In the assembly of FIG. 2, the nut element 8 may be molded from suitable plastic composition, such as Nylon, Delrin, Circon, ABS or other suitable material, with the predetermined female thread portion 9, spaced by flat or truncated portions, molded in situ. In the assembly of FIG. 2, the nut member 8 is under less stress and friction due to the novel thread design and reduced contact area as compared to the high stress and frictional engagement between conventional nut and bolt threads. FIG. 3 illustrates means for securing or anchoring the leading ends 18 and 19 and the trailing ends 26 and 27 of a hard thread wire 22 and a spacer wire 23 tension-wound onto smooth screw shaft 24, according to one embodiment of the present invention. The shaft 24 is provided with a through bore 25 into which the leading end 18 of the thread wire 22 and the leading end 13 of spacer wire 23 are inserted and locked, such as by means of an epoxy cement. The wires 22 and 23 are wound in contacting relation over the smooth surface of the shaft 24, either manually or automatically, and the trailing ends 26 and 27, respectively, are drawn into a transverse slot 28 cut at an angle into the shaft 24 and locked into place, such as by bending the tab portion 29 of the cut shaft 24 into the slot 28 and against the trailing ends 26 and 27. Also, the trailing ends 26 and 27 can be secured within the slot 28 by means of epoxy cement. Various other anchoring or bonding means will be apparent to those skilled in the art, in the light of the present disclosure, depending upon the composition of the screw shaft, including an adhesive shaft surface to which the undersurfaces of the wires adhere or a thermoplastic shaft surface to which the undersurfaces of the wire bond when heated.
As will be apparent to those skilled in the art, the shaft 24 of FIG. 3 may be formed of substantially any composition, may be a small-diameter flexible member such as a wire cable, may be a large diameter hollow member such as a metal or plastic pipe or conduit or a cylindrical housing, such as for an elevator, and may have a narrow wall thickness which will not permit the cutting of threads thereinto.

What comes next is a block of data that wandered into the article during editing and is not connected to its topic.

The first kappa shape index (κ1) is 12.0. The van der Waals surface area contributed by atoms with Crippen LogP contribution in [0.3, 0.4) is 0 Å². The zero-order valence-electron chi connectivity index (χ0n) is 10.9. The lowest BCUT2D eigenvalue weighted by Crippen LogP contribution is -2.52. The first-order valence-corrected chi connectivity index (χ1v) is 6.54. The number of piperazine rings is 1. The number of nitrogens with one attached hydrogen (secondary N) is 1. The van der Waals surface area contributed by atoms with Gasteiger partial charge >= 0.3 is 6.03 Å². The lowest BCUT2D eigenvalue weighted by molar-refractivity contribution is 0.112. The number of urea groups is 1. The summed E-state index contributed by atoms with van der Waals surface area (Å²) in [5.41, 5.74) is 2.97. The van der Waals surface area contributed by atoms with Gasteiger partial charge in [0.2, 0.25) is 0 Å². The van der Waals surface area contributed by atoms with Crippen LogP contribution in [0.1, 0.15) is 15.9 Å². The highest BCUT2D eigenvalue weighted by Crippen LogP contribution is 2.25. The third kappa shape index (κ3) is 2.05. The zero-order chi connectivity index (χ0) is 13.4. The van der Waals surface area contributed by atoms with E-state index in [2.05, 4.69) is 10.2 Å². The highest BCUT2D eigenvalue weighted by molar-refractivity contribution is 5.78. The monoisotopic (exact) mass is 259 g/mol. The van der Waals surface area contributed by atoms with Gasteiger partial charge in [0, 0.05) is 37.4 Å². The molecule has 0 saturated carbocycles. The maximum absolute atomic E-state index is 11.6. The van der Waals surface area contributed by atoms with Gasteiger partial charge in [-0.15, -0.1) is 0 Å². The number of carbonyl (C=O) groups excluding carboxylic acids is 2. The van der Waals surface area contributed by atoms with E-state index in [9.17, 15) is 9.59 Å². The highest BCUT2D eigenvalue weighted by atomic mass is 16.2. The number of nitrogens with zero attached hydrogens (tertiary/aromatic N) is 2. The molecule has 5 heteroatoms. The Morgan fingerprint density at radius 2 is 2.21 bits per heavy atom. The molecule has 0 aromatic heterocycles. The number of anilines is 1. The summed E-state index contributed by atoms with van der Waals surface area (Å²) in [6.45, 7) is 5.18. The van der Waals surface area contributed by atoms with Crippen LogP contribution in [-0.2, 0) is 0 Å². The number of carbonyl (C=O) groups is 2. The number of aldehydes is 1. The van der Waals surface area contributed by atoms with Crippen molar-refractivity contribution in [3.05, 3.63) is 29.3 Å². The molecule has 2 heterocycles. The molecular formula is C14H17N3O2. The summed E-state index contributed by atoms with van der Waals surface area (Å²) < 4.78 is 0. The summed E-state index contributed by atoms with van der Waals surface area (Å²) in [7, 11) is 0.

Thus, the present assemblies may comprise a flexible elongated plastic rod or tube, or flexible elongated metal rod or tube, and wound with the tempered spring wire or wires to form the thread thereover, to provide a flexible or curved linear displacement assembly in which the flexible shaft can be rotated in place to cause the nut member to travel over a curved path, or in which the nut member can be rotated in place to cause the flexible shaft to travel over a curved path.
Since the present invention enables the application or attachment of tempered spring wire threads of any diameter around the outer periphery of a shaft or cylindrical housing of any diameter, it will be apparent to those skilled in the art that the present invention provides a means for producing linear displacement or relative travel between any housing, such as an elevator, having a nut or spaced bearing member supported therein, and a supporting shaft member which is helically would with the present tempered spring wires or cables for engagement with the nut or bearing members of the elevator. Rotation of the shaft, or in place rotation of the nut or bearing members, will cause the elevator to travel up or down the support shaft while restraining the elevator against free fall in the event of breakdown. In addition means can be provided for manual rotation of the shaft or nut or bearing members in the event of loss of electrical power.
FIG. 4 illustrates a preferred lead screw-bearing nut drive assembly in which the novel lead screws of the present invention can be used, to provide a simple, nearly play-free drive system suitable for high speed DC motor-controlled operation.
The leadscrew assembly, generally indicated at 30 in FIG. 4, includes a leadscrew 31 having an external wire-wound thread 32, first and second ball bearings, 33 and 34, respectively, disposed such that they contact first and second diametrically opposing portions 35 and 36, respectively, of the thread 32 of the leadscrew.
In the illustrated embodiment, each of the bearings, 33 and 34, respectively, includes an inner race, 37 and 38, respectively, and outer race, 39 and 40, respectively, each having a plurality of balls 41 disposed therebetween. Preferably, as discussed below, at least one edge, 42 and 43, respectively, of each of the inner races, 37 and 39, is chamfered.